Election ready or shovel ready?

4 MinutesBy NZ Trucking magazineSeptember 10, 2020

Politicians have promised many projects to fix Auckland‘s transport system when they win elections, but Aucklanders realise those promises are meaningless without action, says Michael Barnett, CEO of Auckland Business Chamber and chair of the Auckland Business Forum.

“What Auckland needs to see are results, bringing meaningful progress on previous commitments to key projects and transport corridors. Most importantly, it means delivering outcomes that demonstrate significant progress on the region‘s transport network to an increasingly frustrated Auckland public. That‘s faster and safer travel for all modes, better access to employment and education, quality travel choices and fewer emissions,” says Barnett.

Promises to progress solving Auckland‘s transport congestion problems remain completely unmet, he adds.

“Ten years ago, freight services could manage three to four deliveries a day around Auckland, now it‘s two or three or fewer. In northern Auckland suburbs deliveries are refused, especially on the Whangaparaoa Peninsula, after 2.30pm despite the 7km Penlink Project being planned more than 10 years ago to ease congestion. Traffic has steadily increased as more houses are built, yet construction on the road hasn‘t started.

“In south Auckland, the East West Link was consented four years ago. A key freight road serving the Southdown Rail and nearby businesses, construction hasn‘t started, despite an $800 million allocation.

“Five years ago, a rapid public transport system to Auckland Airport was proposed. It is still under debate, when what is needed is a single view on access.”

Barnett says that Auckland‘s traffic congestion cost the economy around $1.5 billion in 2017. Pre-Covid-19 this was projected to increase and Barnett says it certainly will when we recover. A scheme to improve traffic flows through congestion charging is sitting in the drawer of officials – now is the time to give it a trial, says Barnett.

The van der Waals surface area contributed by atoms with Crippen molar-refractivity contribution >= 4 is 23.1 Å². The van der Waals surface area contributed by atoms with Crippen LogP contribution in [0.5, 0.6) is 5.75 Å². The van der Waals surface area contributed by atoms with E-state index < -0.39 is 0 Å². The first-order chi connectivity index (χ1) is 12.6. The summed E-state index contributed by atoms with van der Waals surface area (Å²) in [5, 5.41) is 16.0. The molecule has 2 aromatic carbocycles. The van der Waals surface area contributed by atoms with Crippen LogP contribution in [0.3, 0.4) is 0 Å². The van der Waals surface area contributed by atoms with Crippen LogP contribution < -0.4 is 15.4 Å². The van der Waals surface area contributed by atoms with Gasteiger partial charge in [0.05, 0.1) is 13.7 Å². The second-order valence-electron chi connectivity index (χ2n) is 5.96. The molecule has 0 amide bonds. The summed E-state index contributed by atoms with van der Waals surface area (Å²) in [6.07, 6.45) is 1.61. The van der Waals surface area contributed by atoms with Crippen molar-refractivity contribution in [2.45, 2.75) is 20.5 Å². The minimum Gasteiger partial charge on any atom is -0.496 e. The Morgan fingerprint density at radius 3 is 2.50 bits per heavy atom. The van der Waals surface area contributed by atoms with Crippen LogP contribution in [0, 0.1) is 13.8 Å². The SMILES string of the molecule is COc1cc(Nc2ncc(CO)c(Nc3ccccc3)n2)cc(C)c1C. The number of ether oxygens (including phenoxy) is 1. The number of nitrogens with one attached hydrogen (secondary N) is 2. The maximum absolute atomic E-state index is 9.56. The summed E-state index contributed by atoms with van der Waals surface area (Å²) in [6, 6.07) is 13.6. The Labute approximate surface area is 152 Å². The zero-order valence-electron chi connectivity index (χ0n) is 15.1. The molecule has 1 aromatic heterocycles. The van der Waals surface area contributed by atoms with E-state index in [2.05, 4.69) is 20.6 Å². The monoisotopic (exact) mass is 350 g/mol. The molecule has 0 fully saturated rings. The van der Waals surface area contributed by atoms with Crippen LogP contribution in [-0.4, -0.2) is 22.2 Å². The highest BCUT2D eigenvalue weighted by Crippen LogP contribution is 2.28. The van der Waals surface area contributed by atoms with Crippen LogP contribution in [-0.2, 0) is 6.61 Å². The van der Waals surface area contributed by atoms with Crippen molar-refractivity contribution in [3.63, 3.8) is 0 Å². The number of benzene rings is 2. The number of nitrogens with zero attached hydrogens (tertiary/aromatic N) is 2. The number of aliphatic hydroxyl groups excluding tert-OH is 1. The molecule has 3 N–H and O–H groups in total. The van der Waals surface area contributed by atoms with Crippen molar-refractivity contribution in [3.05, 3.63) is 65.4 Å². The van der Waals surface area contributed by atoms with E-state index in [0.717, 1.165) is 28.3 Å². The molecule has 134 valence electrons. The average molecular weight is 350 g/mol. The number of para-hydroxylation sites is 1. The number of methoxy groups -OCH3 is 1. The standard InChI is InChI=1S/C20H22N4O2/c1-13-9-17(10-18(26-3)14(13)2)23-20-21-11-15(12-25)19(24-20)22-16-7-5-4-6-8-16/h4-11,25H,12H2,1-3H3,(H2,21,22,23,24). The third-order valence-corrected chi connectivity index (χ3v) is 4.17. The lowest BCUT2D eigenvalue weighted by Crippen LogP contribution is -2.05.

“We urge politicians to stop making transport promises, and give more responsibility for developing and implementing solutions to the NZ Infrastructure Commission, an independent body chaired by former Reserve Bank governor Alan Bollard. This will help strip the politics out of decision-making.

“The commission is currently working on its 30-year infrastructure strategy but that won‘t be delivered to Parliament before 2022 – is still almost two years away despite the commission having been in place for almost two years.”

Barnett says with 2021 shaping as a year for Covid-19 impacts to increase, it is an ideal time for getting Auckland‘s critical transport projects underway. Projects such as the Penlink and East West Link roads and mass transport projects to the Airport and North West are critical. 

“Meanwhile, a well-funded campaign to address our failing road maintenance is simple to scale up and will provide much-needed employment opportunities and reduce maintenance costs for our residential and commercial vehicle fleets. All that‘s missing is action.

“If Auckland is to get an improved transport system, it needs the next government to make quick progress by ensuring the bureaucrats and the system delivers results.

“There are billions of unallocated infrastructure funds available but what is needed post-election is a rapid timeline for delivery – no more time wasted on chopping and changing plans and politicking.

“Government gets more than 50% of the revenue from petrol. Transport system users are not getting back a suitable return,” Barnett concludes.